The core of the movie rests on a father's love for his daughter. That's a little fucked up considering he also has a son that he just seems to kinda like, but whatever. It's a father/daughter movie where the father has to abandon his daughter to save her. And the rest of the planet and, I guess, his son, but mostly her.
Not a lot of time is spent on why the Earth is fucked, but it's slowly becoming uninhabitable and it's only a generation or two away from humans going bye-bye forever. There's one last hope, a black hole that seemed to open up in our galaxy around the same time as things started going south on Earth. A team of astronauts were sent through already to scout out other inhabitable worlds, but there has been no communication since they went into the black hole. Now it's up to one last ship to go out and see what they found.
This is the last of us. The success of this mission is the only option left for the continued survival of the human race. The stakes are there, the emotional connection to McConaughey's Cooper is there (he's charming and a talented pilot, but hurt deeply by being forced to sever his relationship with his daughter) and the visuals are there, so what's everybody complaining about?
I won't get into details, but there's a turn the film takes in the third act that either hits you dead center emotionally or throws you off of the whole damn thing, rolling your eyes clean out of your head. This particular decision also stands a high chance at confusing people, so if you're a dyed in the wool optimist and emotional softie you could still be thrown by this choice. If you're a more cynical viewer then I'm willing to bet the movie's going to lose you.
Personally, I was thrown for a good two or three minutes, but as it played out I found myself warming to it more and more because it could have easily been used as a way for Christopher Nolan (and his brother and co-writer Jonathan) to cop out for an unearned happy ending. But that's not exactly the way they chose to go. I'd get into more specifics, but we're talking for real end of the movie spoilers here, so I'll leave it there.
One of the big reasons I dug the movie and feel more and more fondly about it the more distance I have from it is that the tone could have been Kubrick cold, but it isn't. The emotional element is a big part of that, but also the choice not to go dour once McConaughey is in space. There's humor, thanks in large part to the at-first-goofy looking robots that become more and more awesome as the movie goes on.
In fact, I'd say my biggest complaint with the film is that we don't get more robots. TARS and CASE always seem to come in at the right moment to liven things up or be unexpectedly badass and now I want one and fuck you guys for telling me they're fictional and I can't have one.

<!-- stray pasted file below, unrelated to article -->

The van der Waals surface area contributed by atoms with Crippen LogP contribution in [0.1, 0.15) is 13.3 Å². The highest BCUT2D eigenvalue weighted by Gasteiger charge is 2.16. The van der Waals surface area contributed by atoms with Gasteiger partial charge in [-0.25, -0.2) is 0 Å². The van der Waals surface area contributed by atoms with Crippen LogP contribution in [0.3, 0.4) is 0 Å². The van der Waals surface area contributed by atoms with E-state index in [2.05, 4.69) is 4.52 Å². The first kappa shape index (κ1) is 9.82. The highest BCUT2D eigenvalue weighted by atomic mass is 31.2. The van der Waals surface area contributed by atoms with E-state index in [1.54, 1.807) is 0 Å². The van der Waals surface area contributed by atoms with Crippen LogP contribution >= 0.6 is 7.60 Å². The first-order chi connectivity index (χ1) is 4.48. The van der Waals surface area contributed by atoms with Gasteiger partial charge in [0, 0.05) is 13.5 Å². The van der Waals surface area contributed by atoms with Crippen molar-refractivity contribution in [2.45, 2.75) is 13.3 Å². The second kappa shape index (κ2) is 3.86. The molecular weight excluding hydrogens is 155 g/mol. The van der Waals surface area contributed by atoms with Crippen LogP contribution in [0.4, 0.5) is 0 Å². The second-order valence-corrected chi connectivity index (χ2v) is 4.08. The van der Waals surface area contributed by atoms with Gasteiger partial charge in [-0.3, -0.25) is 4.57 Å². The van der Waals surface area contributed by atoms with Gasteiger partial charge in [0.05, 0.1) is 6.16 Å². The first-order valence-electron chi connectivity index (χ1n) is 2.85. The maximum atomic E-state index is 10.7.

Looking at Nolan's filmography as a whole, Interstellar is definitely closer to Inception than anything else he's done. It's grand filmmaking on an epic scale exploring original ideas in a way that no other filmmaker outside of Spielberg seems to have the power to do in today's Hollywood. Inception is a bit more straightforward (believe it or not) and the basic idea of that movie gels a bit more because once you buy it you're in for the long haul. Interstellar requires you to buy into a sci-fi concept and then throws you a hell of a curveball before the tale is finished.
Still, in terms of big screen spectacle Interstellar did its job. I was engrossed, I was invested and I wasn't the only one. There was a tense moment close to the third act where a character doesn't listen to some good advice and things go wrong. Right in the middle of this tension I heard loud smack sound as someone on my row literally punched his own open palm because he was so frustrated at the choice this character made. He threw out his hands in a “what's wrong with you!?!” manner and I couldn't help but smile.
Love him or hate him, Nolan gets people sucked into his movies. I can't tell you how happy it made me that both times I watched Inception theatrically I could see large portions of the audience trying to will that spinning top over at the end.
So, I liked Interstellar a lot, but I also tend to really dig Nolan's movies, I'm an easy mark for a solid emotionally manipulative story, I don't understand why people hate Anne Hathaway so much and I love big screen sci-fi that keeps a foot planted solidly in practical effects. I guess what I'm saying, to put a nice little bow on this review, is this movie played to a lot of my personal tastes and biases.